Is the Multiple-Monitor Productivity Boost a Myth?
August 19, 2010
I’ve always heard that multiple monitors were supposed to boost your productivity, but this post on rebuilding your attention span mentions, in passing, a second monitor myth. So what’s the deal? Do multiple monitors boost productivity or not?
First, thanks for a great question! We’d almost always read that multiple monitors were a nice productivity kick in the pants, too (we’ve even offered some tips for making the most of your multiple monitors), so to answer your question, we thought it was only appropriate to ask the person who mentioned the second monitor myth you’re referring to. So we asked technologist Clay Johnson from InfoVegan: What’s the deal with this multi-monitor myth? Here’s what he said:
Manage Pixels, not Monitors
My How to Focus article got a lot of people thinking about attention fitness and how they could use interval training to increase their attention spans. One thing I mentioned was quite controversialthat I got rid of a second monitor. A lot of people disagreedPeople love their multiple monitors, and we’ve been told over and over again that multiple monitors "boosts productivity."
Let’s shine some light here on the multi-monitor setup. Just where do these productivity claims come from?
The first report I could find is a report from the University of Utah in 2003 followed up by a new one in 2008. If you follow the money, you can likely predict the resultsthe study was commissioned by monitor manufacturer NEC. And surprise, the results of the study are: buy bigger, more expensive monitors!
What’s surprising is that the media crooned over the multiple monitor part of the study, when the study came to the conclusion that it was pixels, not monitors that increased productivity. What’s also surprising is that while the report mentioned that there were productivity gains in certain tasks with more screen real estate, those gains begin to taper between 26 and 30 inches, or at monitors where the native resolution is 2560×1440 or greater.
My take: there’s an optimal number of pixels you need to complete the tasks you need to complete. Worry about that number, not the number of monitors you have. That optimal number, for the vast majority of people is about 2500×1400. In 2003before widescreen became commonplaceit was the case that 2 17-20"(2560 pixels wide) LCDs was the only affordable way to acquire an optimal number of pixels. Today, you can pick up a 27 inch display with 2560×1440 pixels along with a computer attached to it for under $1500. This number of pixels allow you to accomplish most taskswhether it’s writing code and debugging, writing a blog post and reading primary sources, or editing one spreadsheet with data from another.
So whether it’s multiple monitors or one big monitor with lots of pixels, what do you do once you’ve reached your optimal pixel number?
Managing your pixels is just as important to your productivity as having them. Part of what makes multiple monitors appealing is that it makes multiple window management a little easieryou can open up one big window in each monitor you usebut mastering window management is something one ought to do whether they’re working on a 15" laptop or a 4 24" widescreen monitors. On the Mac, Divvy is a great tool for this. Divvy allows you to create set window positions and associate them with hotkeys. As an avid gamer, I’ve set up my Divvy keyboard shortcuts like those of a first person shooter. The Q key puts a window in the top left 25% of the screen, W makes the window take up the top half of the screen, E takes the right 25% of the screen. The A key makes the window take the left of the screen, the D key makes it take the right. Z, X, and C work the bottom row. R, F and V split the right hand column up into thirds so that I can run multiple terminal windows on the right while I’m writing code on the left.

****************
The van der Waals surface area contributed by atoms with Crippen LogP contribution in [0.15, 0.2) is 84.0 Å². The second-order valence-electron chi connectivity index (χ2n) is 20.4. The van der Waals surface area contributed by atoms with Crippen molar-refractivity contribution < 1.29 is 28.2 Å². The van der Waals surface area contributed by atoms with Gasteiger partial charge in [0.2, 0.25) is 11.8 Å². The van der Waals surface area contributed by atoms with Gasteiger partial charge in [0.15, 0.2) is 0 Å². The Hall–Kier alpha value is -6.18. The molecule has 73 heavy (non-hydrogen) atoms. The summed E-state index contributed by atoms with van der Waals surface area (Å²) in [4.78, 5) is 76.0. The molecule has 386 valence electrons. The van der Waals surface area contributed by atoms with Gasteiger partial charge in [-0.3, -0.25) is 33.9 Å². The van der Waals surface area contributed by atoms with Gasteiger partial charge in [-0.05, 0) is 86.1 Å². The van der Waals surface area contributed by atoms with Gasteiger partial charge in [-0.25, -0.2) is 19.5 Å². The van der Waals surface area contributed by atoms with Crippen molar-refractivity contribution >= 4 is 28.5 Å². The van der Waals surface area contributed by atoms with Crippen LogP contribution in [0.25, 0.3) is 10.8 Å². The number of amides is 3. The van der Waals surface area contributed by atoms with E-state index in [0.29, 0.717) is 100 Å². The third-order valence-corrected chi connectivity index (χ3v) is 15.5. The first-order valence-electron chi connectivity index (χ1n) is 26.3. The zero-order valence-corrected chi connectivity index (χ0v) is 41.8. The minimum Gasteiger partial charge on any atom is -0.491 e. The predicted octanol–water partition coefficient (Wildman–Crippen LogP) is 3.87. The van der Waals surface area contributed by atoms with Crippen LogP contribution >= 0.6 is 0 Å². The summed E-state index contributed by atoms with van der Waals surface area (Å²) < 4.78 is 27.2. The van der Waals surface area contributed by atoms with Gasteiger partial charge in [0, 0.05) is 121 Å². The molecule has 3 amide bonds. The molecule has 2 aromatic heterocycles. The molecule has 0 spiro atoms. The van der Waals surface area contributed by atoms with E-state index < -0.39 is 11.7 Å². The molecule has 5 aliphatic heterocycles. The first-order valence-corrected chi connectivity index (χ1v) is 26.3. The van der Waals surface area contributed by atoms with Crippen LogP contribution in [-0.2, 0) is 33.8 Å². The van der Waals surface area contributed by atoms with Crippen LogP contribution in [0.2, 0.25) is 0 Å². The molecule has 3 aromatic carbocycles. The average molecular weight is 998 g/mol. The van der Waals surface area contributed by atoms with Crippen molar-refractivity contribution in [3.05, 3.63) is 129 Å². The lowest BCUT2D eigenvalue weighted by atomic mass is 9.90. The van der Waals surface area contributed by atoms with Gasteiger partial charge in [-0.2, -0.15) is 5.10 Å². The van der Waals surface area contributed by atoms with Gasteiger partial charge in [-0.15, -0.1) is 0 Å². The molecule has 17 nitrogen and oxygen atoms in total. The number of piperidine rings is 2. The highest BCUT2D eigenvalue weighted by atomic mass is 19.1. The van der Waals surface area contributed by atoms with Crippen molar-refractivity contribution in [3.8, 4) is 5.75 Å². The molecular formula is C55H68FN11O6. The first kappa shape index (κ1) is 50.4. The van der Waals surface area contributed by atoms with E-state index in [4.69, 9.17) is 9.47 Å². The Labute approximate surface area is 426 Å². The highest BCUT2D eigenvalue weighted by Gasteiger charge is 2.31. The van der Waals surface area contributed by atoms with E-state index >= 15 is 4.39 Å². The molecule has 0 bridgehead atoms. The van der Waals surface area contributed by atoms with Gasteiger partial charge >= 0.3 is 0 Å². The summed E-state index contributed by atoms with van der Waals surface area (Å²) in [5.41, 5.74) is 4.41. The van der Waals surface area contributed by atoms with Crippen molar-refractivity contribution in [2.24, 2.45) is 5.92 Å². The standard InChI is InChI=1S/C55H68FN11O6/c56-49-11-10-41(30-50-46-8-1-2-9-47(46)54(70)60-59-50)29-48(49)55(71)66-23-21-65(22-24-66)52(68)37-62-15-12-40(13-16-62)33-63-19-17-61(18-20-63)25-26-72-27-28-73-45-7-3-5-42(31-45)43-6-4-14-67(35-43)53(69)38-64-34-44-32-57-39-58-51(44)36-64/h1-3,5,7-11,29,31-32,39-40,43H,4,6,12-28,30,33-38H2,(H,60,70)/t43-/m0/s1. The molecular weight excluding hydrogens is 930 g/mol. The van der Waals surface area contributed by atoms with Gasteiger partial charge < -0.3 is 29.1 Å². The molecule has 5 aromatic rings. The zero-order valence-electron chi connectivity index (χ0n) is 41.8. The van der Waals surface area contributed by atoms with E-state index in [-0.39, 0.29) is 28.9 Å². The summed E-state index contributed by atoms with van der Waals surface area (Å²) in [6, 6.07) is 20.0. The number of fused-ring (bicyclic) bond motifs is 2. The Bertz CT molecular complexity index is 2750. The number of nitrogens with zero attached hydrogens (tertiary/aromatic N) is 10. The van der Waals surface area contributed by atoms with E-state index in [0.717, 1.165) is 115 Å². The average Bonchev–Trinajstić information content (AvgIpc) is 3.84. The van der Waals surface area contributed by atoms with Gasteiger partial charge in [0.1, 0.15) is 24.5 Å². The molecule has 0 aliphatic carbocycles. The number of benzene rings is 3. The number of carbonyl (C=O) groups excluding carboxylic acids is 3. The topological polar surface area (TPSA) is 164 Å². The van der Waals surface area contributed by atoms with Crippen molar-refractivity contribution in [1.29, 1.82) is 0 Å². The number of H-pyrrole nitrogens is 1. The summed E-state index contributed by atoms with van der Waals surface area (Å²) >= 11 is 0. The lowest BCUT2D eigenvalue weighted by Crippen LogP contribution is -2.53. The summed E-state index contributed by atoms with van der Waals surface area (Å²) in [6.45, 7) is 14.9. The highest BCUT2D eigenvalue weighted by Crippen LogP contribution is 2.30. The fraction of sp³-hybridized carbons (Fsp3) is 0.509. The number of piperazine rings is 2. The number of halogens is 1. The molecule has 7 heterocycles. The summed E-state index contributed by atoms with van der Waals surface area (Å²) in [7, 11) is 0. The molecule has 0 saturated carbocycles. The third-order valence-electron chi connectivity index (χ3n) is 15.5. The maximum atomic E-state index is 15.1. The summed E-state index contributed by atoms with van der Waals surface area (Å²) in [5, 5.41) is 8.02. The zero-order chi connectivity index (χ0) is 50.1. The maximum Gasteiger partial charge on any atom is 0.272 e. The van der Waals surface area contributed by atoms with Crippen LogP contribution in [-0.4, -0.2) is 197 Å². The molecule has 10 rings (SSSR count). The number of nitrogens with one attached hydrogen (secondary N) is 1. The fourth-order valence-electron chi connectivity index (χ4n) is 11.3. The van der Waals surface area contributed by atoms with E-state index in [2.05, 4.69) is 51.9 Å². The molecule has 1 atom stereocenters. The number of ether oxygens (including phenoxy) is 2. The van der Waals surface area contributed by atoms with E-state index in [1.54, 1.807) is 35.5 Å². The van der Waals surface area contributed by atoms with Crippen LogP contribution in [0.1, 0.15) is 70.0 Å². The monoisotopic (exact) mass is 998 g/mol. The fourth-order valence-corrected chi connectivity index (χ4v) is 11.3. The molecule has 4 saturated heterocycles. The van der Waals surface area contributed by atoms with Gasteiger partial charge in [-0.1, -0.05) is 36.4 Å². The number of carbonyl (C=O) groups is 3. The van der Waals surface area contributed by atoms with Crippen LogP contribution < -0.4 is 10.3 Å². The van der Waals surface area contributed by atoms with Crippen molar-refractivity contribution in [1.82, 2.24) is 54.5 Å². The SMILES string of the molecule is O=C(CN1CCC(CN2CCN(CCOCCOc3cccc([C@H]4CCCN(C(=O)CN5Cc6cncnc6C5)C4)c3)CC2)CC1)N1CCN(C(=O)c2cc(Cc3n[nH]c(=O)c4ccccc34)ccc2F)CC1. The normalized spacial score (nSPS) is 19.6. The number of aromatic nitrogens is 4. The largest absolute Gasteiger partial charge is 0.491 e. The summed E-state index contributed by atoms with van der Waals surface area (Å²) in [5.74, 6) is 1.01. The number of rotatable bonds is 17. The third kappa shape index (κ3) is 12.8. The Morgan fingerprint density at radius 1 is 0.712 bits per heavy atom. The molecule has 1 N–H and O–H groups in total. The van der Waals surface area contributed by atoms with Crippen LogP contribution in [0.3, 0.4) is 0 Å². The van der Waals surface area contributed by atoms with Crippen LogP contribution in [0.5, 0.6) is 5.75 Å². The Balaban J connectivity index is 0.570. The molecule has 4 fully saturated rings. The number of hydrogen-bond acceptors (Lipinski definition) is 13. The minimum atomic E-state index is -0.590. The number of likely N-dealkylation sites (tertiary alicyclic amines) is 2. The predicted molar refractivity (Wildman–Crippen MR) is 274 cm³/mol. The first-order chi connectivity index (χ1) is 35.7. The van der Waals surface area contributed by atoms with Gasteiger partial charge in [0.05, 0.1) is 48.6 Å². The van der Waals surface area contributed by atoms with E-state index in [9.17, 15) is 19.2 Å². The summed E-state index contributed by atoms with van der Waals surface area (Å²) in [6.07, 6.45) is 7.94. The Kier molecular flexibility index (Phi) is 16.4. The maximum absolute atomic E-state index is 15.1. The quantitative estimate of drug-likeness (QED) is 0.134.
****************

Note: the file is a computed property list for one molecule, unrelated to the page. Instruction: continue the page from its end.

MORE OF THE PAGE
Ed. note: Windows users may want to try similar apps like WinSplit Revolution or Window Manager. If you’re on a Mac and don’t want to pay for Cinch, you may also want to take a look at the free, open-source ShiftIt.
Remember: the key to having strong focus is the elimination of distraction. While a lot of space has its plusses, too much space is only creating room for more distractions. Having your mail, twitter, and IMs pop up in one monitor while you truly work in another is just giving your distractions equal ground to what you’re working on. Even having relatively static things up in extra screen space is a distraction. A todo list in a second monitor is nothing but a constant reminder of other things you could be working on other than the task at hand. Keeping anything up other than what you’re working on is a great way to keep yourself distracted from doing the important stuff you don’t want to do.
And that’s Clay’s well-reasoned take on the matter. Your mileage and experience may vary depending on the kind of work you do, but keep the trade-offs in mind while you’re adding more screen real estate. For some of you the extra pixels might not be a problem, but as Clay said, the more space you’ve got, the more distraction land mines you’re potentially placing in front of yourself. Hope that answer helps!
Clay Johnson blogs at Infovegan.com, a blog about information dieting and civic accountability. He was formerly the director of Sunlight Labs at the Sunlight Foundation and founder of Blue State Digitalthe technology company behind Barack Obama’s web site.
This post has been written by Clay Johnson on Aug 19, 2010 09:00 AM couresy of lifehacker.com.